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Will Ukraine Break Apart?

...Ukraine is balancing on the brink of a large-scale armed conflict. The announcement of the truce on the Presidential Web site cited “the start to negotiations with the aim of ending bloodshed, and stabilizing the situation in the state in the interests of social peace.” But it was preceded, a bit earlier, by the alarming announcement of a nationwide “anti-terrorist operation” and the replacement of the chief of the general staff of Ukraine’s armed forces, who was reported to have raised his voice in opposition to the use of the military against the people....

Ukraine is a nation divided, and this dramatically exacerbates its other problems. During the two decades since it gained independence, it has struggled to build a nation but has not got far. Ukraine’s divide is commonly described as being between, on one side, its east and south, which are linguistically and culturally closer to Russia, and its west, which has strong ties with Poland and historical roots in Austria-Hungary.

In fact, the divisions are more diverse and complex, but Ukraine’s eastern regions are indeed more similar to Russia and share its decades of Soviet history and memories, including pride in defeating Nazi Germany, in the Second World War, which is a key event in holding the Russian nation together. The western parts were annexed to the Soviet Union in the course of and following the Second World War, and had a history of resistance to the Soviet occupation; nationalistic, anti-Russian sentiments are fairly common there. Western Ukrainians have long loathed Yanukovych, whom they see as an unambiguously pro-Russian figure, dragging Ukraine “back under Russian occupation.” From that perspective, it is no wonder that Ukrainians of the western regions have actively joined the Kiev protests. And yet the western parts are also less urban and less industrialized than the eastern territories. Kiev, which has increasingly turned into a battlefield, is not part of Ukraine’s west, either geographically or historically; it’s a cosmopolitan and European city, and this defines its culture and politics. To give an idea—still a fairly superficial one—of the dangerous diversity of Ukraine, there’s the problem of the Crimean Peninsula, a mostly pro-Russian region with formal autonomy, where existing separatist sentiments appear to be further incited by Russian emissaries....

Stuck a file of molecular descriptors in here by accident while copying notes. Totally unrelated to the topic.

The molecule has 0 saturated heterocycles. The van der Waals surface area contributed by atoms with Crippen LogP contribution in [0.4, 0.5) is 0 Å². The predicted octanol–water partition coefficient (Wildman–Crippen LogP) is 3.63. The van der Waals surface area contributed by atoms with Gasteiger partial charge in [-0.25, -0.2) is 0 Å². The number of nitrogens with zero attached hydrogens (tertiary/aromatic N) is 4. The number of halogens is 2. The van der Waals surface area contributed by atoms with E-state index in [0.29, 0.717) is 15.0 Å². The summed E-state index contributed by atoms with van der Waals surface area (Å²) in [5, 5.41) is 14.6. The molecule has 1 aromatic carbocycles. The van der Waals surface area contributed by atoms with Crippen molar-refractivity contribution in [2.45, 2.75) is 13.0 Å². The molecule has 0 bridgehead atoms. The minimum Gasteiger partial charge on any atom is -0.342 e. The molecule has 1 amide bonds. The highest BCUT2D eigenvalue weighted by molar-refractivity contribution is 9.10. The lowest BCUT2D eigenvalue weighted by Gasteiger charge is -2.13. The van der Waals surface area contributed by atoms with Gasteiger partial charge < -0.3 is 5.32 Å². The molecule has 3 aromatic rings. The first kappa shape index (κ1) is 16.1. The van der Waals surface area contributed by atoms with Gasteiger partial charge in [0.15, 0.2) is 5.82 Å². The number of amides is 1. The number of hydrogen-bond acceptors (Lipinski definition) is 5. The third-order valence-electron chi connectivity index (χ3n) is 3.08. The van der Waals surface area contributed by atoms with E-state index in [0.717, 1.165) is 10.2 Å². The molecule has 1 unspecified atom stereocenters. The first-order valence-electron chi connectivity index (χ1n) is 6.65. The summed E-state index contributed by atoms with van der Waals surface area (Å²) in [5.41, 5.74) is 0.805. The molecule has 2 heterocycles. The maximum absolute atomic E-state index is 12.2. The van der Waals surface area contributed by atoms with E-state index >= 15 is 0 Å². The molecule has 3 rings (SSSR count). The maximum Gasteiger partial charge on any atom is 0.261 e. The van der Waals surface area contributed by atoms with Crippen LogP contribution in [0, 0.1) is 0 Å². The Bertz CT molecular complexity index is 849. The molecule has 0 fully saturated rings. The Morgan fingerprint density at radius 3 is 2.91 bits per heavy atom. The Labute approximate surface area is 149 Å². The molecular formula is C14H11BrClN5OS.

Read entire article at The New Yorker